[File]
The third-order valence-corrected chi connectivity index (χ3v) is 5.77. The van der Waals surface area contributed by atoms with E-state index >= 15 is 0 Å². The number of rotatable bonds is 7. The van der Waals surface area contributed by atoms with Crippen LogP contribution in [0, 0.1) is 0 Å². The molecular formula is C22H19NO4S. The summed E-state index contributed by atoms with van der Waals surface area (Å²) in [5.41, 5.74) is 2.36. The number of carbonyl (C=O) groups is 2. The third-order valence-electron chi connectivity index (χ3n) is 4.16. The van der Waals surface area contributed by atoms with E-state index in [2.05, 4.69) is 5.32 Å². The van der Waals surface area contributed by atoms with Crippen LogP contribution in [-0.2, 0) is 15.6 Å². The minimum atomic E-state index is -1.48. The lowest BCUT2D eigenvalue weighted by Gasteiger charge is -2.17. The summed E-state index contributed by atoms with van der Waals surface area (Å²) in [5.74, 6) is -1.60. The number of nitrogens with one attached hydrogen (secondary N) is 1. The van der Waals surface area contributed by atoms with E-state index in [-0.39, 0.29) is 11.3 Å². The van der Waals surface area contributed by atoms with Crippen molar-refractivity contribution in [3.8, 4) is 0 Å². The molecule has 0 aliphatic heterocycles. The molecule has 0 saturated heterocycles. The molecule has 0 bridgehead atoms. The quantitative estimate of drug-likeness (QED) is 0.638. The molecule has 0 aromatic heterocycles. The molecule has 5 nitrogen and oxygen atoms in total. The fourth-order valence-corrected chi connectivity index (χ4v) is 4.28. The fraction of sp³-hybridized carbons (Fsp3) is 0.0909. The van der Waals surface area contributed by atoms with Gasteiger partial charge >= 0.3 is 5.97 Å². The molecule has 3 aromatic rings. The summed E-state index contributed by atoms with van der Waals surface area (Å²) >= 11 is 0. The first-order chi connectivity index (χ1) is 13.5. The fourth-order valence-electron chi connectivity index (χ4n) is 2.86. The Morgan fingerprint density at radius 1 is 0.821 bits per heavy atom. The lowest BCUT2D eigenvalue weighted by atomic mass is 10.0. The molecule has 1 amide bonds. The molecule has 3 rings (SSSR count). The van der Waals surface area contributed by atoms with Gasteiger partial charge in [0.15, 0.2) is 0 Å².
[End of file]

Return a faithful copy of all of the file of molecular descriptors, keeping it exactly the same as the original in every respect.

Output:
The third-order valence-corrected chi connectivity index (χ3v) is 5.77. The van der Waals surface area contributed by atoms with E-state index >= 15 is 0 Å². The number of rotatable bonds is 7. The van der Waals surface area contributed by atoms with Crippen LogP contribution in [0, 0.1) is 0 Å². The molecular formula is C22H19NO4S. The summed E-state index contributed by atoms with van der Waals surface area (Å²) in [5.41, 5.74) is 2.36. The number of carbonyl (C=O) groups is 2. The third-order valence-electron chi connectivity index (χ3n) is 4.16. The van der Waals surface area contributed by atoms with E-state index in [2.05, 4.69) is 5.32 Å². The van der Waals surface area contributed by atoms with Crippen LogP contribution in [-0.2, 0) is 15.6 Å². The minimum atomic E-state index is -1.48. The lowest BCUT2D eigenvalue weighted by Gasteiger charge is -2.17. The summed E-state index contributed by atoms with van der Waals surface area (Å²) in [5.74, 6) is -1.60. The number of nitrogens with one attached hydrogen (secondary N) is 1. The van der Waals surface area contributed by atoms with E-state index in [-0.39, 0.29) is 11.3 Å². The van der Waals surface area contributed by atoms with Crippen molar-refractivity contribution in [3.8, 4) is 0 Å². The molecule has 0 aliphatic heterocycles. The molecule has 0 saturated heterocycles. The molecule has 0 bridgehead atoms. The quantitative estimate of drug-likeness (QED) is 0.638. The molecule has 0 aromatic heterocycles. The molecule has 5 nitrogen and oxygen atoms in total. The fourth-order valence-corrected chi connectivity index (χ4v) is 4.28. The fraction of sp³-hybridized carbons (Fsp3) is 0.0909. The van der Waals surface area contributed by atoms with Gasteiger partial charge >= 0.3 is 5.97 Å². The molecule has 3 aromatic rings. The summed E-state index contributed by atoms with van der Waals surface area (Å²) >= 11 is 0. The first-order chi connectivity index (χ1) is 13.5. The fourth-order valence-electron chi connectivity index (χ4n) is 2.86. The Morgan fingerprint density at radius 1 is 0.821 bits per heavy atom. The lowest BCUT2D eigenvalue weighted by atomic mass is 10.0. The molecule has 1 amide bonds. The molecule has 3 rings (SSSR count). The van der Waals surface area contributed by atoms with Gasteiger partial charge in [0.15, 0.2) is 0 Å².